123RF Stock Photo/schrades
Floating hundreds of feet above the town, a small, reddish-white light burned fiercely in the sky, swinging gently in the breeze and drifting slowly to the south-east. The time was almost 9:30 pm. If anyone was outside watching, the floating, swaying flare would have been a strange sight.
Without warning, the night sky filled with a brilliant, bright-white flash. Light flooded the sky for less than a second, and then was gone—taking the small reddish light with it. For several seconds, only silence and the deep black of the cloudless sky remained. Suddenly a roaring rumble blasted across the town, followed immediately by a shock wave that rattled windows and socked you in the chest as it passed.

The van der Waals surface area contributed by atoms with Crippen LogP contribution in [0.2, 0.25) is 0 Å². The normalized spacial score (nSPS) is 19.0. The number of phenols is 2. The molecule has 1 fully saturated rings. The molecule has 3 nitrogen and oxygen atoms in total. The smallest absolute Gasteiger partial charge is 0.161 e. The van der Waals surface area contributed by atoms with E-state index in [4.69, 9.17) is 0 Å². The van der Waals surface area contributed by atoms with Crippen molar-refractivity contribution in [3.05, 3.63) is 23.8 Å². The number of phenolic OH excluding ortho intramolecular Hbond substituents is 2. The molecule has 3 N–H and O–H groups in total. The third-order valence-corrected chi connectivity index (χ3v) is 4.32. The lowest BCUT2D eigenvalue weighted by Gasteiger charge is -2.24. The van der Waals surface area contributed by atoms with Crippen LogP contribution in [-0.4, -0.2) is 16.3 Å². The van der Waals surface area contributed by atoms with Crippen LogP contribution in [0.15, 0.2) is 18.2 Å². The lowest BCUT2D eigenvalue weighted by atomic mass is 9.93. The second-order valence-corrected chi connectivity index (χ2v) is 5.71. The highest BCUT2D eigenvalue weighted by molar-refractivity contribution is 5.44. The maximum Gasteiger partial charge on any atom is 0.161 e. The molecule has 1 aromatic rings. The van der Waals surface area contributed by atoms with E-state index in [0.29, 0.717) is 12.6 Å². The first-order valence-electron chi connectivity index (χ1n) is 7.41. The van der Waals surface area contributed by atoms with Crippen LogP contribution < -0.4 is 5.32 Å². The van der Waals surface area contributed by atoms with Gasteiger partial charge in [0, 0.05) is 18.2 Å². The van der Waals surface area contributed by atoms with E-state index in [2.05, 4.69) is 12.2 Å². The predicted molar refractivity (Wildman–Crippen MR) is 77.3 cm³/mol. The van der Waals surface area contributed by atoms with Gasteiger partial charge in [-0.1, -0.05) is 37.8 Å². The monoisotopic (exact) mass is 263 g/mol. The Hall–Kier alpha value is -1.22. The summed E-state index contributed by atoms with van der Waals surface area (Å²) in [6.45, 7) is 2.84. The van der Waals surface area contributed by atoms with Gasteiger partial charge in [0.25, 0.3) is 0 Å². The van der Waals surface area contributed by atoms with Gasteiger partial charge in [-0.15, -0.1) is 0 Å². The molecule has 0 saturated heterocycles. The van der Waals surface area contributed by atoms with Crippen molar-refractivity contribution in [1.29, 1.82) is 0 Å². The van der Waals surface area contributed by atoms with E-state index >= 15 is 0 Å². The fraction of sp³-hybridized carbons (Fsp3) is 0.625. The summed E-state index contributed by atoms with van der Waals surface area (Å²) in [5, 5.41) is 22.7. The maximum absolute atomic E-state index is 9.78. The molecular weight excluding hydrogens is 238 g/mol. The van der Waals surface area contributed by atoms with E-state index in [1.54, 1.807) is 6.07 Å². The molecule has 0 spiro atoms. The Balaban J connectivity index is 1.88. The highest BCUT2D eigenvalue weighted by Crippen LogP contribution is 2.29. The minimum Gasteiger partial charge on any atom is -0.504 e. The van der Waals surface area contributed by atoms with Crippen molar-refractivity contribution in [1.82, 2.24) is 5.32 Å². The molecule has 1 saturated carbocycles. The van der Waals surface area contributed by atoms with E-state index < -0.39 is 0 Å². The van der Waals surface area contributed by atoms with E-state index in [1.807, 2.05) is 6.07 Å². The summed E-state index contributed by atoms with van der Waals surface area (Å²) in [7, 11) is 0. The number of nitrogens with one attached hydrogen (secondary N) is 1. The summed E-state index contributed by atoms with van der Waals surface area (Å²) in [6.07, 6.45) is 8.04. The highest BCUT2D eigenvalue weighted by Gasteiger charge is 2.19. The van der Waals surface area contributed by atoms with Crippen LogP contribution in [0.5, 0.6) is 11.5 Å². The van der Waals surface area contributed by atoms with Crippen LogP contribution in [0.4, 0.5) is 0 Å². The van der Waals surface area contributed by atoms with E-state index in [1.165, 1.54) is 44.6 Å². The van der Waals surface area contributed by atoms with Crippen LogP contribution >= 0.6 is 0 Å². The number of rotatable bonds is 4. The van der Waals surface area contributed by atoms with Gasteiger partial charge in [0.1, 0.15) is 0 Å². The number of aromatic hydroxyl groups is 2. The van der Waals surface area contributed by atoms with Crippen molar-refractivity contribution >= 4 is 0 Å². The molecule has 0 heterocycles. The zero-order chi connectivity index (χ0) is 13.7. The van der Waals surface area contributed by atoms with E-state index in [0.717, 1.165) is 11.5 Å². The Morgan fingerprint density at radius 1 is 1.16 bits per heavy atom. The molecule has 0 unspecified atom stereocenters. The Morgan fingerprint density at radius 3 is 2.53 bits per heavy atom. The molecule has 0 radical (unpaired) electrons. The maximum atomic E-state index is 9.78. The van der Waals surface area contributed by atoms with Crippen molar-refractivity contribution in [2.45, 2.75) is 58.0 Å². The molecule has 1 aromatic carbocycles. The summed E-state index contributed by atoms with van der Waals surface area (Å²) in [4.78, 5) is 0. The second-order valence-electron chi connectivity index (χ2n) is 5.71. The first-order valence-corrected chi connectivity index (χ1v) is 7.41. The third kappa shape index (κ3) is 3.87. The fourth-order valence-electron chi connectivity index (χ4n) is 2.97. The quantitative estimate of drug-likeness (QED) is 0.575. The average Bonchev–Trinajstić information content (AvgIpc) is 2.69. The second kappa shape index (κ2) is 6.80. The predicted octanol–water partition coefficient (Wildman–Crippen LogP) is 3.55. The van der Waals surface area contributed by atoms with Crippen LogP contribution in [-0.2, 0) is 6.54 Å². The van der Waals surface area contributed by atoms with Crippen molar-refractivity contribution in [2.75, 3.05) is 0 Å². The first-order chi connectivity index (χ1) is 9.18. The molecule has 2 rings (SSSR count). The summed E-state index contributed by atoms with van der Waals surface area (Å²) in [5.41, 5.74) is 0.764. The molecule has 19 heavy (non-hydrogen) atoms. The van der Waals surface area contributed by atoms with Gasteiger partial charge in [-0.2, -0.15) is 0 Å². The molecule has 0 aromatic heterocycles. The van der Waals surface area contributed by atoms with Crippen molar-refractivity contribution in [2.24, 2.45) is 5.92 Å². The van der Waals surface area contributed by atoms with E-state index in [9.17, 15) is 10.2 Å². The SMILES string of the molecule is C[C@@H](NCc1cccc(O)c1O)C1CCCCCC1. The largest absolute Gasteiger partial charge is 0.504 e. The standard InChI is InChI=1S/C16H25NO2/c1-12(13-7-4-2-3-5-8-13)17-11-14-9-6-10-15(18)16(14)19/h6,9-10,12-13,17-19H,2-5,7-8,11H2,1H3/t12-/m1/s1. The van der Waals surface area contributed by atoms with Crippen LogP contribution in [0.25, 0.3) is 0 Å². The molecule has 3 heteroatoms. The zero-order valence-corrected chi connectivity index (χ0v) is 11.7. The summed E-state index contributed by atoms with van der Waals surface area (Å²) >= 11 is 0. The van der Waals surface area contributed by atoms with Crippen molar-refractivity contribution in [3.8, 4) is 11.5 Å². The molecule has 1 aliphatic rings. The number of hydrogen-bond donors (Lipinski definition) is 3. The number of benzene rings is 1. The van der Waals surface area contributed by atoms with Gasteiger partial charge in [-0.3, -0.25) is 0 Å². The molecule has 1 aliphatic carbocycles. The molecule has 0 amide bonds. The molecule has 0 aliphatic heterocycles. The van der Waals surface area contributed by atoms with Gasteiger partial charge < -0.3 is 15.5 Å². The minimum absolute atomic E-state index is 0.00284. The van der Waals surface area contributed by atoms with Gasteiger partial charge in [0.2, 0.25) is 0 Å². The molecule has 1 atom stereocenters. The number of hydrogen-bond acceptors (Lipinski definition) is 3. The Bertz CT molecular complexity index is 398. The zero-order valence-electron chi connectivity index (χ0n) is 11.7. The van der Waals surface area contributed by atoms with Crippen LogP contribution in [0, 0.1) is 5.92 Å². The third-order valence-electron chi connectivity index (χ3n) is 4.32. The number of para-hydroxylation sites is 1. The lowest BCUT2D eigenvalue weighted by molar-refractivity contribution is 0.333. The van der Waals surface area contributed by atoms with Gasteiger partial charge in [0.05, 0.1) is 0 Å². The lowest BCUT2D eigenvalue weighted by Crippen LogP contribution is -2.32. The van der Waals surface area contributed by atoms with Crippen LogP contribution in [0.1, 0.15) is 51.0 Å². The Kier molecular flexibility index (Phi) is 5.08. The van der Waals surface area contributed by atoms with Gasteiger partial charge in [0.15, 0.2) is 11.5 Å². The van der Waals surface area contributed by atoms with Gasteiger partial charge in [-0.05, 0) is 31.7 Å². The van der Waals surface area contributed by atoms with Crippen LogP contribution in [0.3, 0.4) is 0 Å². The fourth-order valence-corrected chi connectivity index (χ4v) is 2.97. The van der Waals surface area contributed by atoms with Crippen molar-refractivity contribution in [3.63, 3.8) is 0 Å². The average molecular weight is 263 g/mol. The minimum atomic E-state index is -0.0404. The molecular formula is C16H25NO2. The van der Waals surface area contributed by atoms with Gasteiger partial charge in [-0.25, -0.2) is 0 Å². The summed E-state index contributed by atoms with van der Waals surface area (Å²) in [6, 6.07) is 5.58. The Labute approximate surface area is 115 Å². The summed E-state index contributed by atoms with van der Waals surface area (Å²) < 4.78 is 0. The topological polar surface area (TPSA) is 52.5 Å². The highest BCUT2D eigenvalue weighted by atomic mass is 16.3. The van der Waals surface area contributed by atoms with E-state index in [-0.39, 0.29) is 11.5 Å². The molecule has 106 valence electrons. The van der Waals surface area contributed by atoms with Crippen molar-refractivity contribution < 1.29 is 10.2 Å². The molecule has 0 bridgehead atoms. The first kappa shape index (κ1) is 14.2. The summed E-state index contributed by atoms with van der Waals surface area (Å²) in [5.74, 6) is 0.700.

Faces peered out of windows and open doors. Was this lightning and thunder heralding a storm? Those rushing onto their porches, found only a totally clear sky.
123RF Stock Photo/eteimaging
After hours of careful work we drove to the Trona Cemetery behind the chemical plant and launched our creation into the night sky. We knew we had only five or ten minutes to reach the football field before the big display. The results exceeded our expectations.
The next day others asked, “Did you hear the explosion last night?” “What happened at the plant?” As was our practice, we said nothing, only shrugged and smiled. Though often accused we were never convicted.
Although I would never encourage others to attempt this prank, I admit growing up in the Mojave Desert provided unique educational opportunities.